Are Conservatives Reforming Criminal Justice?

Source: General Social Survey

“Why Conservatives Turned Against Mass Incarceration.” That’s the subtitle of a new book, Prison Break, and a related panel last week at the American Enterprise Institute. The first word speaks volumes: the issue isn’t “whether” but rather “why” the right joined the justice-reform movement.

“Today’s conservative positions could not be more different” from those of the 1980s and 1990s, reiterated Steven M. Teles, a coauthor of the book, during the event. A flyer even referred to the “conservative-led prison reform movement.”

There’s some truth to these claims. Over the past decade, conservative intellectuals have put together a compelling case for reducing incarceration, and they have had some success promoting their agenda to red-state governments. But contrary to the popular narrative, their arguments have not yet won the day with everyday conservatives or even with many legislators. In fact, measured by opinion polls and changes in state imprisonment rates, liberals are still decisively leading on this issue.

Certainly there are good reasons to roll back our most punitive policies. As conservative reformers note, the U.S. imprisonment rate has grown dramatically since the late 1970s—a trend that began as an understandable and effective reaction to high crime but that continued past the point of diminishing returns.

These reformers eschew the throw-open-the-prison-gates mentality of some on the left. “You have to realize that the crime problem was real—and still is real in many regards—and it’s completely irresponsible to talk about this issue without talking about the crime problem,” said Vikrant P. Reddy of the Charles Koch Institute, one of the leading conservative reformers (and a TAC contributor) at the AEI event. Instead, Reddy and his allies champion a suite of cautious, moderate reforms, and they root their arguments in conservative principles such as a distrust of government power, a desire to reduce spending, and sometimes a religious belief in redemption.

This phenomenon—prominent conservatives taking up what was long seen as a liberal cause—yields the heartwarming story of a “bipartisan consensus” we can celebrate and whose “why” we can explore. Pointing to significant reforms in Texas, of all places, conservatives can even brag about “leading” the charge for reduced incarceration. But much is left out of this narrative, some of which emerged at the event last week.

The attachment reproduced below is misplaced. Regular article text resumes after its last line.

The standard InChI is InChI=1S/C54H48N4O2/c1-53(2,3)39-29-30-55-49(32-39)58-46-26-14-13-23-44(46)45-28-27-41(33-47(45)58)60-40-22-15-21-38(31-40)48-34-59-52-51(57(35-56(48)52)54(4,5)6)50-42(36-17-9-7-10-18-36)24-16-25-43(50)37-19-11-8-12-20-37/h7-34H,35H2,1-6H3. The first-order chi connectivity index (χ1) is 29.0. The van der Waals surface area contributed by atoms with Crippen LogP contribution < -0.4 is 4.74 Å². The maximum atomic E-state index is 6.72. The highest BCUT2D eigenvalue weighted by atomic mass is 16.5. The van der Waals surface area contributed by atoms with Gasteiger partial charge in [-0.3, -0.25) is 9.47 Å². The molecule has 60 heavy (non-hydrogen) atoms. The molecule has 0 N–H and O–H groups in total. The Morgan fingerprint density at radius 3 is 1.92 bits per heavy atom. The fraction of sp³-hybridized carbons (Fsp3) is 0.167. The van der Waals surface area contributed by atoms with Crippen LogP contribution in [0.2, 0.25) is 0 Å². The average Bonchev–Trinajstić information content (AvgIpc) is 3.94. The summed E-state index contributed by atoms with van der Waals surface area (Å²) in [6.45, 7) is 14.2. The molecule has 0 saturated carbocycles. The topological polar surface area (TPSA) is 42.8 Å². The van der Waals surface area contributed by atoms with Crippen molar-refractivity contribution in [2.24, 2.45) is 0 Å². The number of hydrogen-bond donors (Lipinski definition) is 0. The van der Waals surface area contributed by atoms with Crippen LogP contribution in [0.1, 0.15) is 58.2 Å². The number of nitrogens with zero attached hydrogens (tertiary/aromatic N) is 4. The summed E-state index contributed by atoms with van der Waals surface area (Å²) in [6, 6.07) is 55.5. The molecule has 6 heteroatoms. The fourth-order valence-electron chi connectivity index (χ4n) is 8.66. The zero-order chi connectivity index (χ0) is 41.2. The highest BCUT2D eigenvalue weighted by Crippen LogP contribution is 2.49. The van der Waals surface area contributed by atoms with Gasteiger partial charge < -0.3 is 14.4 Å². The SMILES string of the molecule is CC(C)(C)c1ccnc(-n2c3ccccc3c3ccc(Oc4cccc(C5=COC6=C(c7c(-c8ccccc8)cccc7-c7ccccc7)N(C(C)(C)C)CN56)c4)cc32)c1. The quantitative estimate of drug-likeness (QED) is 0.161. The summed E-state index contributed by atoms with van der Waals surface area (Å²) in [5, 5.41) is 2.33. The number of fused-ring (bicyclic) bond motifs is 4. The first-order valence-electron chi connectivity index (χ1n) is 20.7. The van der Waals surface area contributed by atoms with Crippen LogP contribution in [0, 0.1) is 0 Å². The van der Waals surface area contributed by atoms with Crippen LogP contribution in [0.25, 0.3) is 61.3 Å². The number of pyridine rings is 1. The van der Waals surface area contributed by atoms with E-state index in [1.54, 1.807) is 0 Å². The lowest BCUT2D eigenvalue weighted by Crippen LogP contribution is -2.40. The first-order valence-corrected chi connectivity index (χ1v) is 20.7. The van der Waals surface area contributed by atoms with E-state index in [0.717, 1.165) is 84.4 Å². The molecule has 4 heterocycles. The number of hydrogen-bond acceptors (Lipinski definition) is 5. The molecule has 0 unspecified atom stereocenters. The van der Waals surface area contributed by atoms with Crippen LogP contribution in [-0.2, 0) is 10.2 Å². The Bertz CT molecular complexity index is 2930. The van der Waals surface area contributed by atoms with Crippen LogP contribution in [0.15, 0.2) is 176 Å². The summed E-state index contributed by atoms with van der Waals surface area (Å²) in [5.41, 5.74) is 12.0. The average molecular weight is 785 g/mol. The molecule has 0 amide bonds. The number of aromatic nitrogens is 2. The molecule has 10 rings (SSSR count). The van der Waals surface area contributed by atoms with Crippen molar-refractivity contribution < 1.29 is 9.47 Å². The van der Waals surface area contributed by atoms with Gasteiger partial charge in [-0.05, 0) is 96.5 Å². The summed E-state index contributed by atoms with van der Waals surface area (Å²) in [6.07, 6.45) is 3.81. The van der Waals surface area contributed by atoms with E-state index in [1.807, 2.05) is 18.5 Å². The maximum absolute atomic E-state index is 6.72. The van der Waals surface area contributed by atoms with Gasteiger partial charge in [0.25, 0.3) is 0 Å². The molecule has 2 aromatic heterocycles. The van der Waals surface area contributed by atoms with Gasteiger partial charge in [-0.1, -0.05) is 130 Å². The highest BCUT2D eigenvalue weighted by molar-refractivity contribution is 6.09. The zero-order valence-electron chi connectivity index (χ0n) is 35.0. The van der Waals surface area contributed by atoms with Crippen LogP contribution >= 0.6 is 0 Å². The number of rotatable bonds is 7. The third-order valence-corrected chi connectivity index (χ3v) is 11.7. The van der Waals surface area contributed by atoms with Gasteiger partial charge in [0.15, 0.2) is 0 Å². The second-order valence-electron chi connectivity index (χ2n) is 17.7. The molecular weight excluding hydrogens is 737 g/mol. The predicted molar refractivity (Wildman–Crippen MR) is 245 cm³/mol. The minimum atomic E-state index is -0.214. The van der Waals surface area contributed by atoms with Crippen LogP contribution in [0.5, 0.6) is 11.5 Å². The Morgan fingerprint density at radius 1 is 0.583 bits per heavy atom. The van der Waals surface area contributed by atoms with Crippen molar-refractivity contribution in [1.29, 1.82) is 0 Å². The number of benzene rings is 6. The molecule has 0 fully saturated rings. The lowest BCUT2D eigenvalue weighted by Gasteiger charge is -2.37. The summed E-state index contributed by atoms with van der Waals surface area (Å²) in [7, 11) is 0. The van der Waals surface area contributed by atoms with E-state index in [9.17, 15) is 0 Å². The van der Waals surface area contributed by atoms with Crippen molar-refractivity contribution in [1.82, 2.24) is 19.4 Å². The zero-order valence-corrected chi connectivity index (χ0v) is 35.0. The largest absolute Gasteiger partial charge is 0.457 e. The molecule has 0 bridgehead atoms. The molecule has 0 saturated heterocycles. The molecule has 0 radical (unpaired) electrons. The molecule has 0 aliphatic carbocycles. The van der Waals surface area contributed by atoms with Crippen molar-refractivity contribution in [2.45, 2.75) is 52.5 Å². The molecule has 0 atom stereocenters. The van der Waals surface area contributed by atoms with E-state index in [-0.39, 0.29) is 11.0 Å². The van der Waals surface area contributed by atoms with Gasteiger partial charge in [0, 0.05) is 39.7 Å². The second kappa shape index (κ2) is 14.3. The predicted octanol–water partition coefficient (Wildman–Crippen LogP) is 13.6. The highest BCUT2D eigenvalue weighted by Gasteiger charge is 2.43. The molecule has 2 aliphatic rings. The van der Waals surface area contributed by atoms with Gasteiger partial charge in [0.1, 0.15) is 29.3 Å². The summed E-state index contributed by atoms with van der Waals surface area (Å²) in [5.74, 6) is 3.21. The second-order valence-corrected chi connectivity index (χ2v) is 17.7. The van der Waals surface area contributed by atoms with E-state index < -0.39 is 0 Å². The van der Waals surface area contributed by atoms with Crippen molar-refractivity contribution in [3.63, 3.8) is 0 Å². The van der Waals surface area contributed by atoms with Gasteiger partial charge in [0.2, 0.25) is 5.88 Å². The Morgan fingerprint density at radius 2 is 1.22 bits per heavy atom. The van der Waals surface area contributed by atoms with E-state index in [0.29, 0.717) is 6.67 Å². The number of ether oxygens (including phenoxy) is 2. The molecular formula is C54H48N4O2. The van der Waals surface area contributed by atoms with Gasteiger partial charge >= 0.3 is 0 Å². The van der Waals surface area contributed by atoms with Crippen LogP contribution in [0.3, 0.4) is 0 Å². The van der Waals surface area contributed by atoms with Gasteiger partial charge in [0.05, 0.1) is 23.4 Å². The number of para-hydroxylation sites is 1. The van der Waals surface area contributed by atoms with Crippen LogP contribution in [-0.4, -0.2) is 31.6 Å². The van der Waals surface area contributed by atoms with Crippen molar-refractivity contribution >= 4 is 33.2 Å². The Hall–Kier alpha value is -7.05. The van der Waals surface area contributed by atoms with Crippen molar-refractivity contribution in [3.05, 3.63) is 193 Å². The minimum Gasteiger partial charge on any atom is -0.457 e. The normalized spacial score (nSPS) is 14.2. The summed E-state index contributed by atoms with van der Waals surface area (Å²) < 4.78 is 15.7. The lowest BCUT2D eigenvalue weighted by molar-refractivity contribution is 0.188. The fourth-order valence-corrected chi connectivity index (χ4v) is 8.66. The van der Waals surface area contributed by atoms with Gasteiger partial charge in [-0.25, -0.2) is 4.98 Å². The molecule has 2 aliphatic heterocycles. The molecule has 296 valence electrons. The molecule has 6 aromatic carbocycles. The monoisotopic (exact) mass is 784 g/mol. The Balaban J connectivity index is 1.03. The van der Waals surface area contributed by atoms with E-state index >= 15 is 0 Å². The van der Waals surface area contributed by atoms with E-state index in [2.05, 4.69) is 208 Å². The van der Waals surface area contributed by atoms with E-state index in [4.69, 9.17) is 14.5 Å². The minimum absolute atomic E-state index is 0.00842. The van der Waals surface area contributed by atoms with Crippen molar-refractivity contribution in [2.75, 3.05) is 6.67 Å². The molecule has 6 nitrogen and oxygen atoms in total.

Naturally, there was a designated critic of the reform consensus there: Heather Mac Donald of the Manhattan Institute, who, while lauding the desire to find alternatives to prison, challenged the idea that we can release many current prisoners without threatening public safety. (Disclosure: Mac Donald advised me during a journalism fellowship I held in 2009.)

But there was also the deeper question of whether a consensus really exists. During a Q&A session, Paul Mirengoff of the blog Power Line noted a federal sentencing-reform bill that has struggled to win the support of congressional Republicans. In response, David Dagan, Prison Break’s other coauthor, advanced the theory that it’s actually easier to fix sentencing in deep-red states than at the federal level because one-party control opens up …read more

Via:: American Conservative


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Give Grace to Moms

Many parents have experienced that fearful moment when their child, who they assumed was right behind them, or right over there—is not, in fact, where they should be.

As Jeffrey Kluger put it for Time Magazine, children “are the electrons in the nuclear family—kinetic, frenetic, seemingly occupying two or three places at the same moment, and drawn irresistibly to the most dangerous things in their environment.”

Meanwhile, parents are set up as anxious stewards, ever trying to monitor their space, ever trying to grow “eyes in the back of their heads.” It’s no wonder that helicopter parenting has become a problem—none of us want to become that “what if” story.

Sadly, one mother on Saturday had the misfortune and almost-tragedy of becoming that “what if” story. Namely: what happens if your little boy slips away from you at the zoo?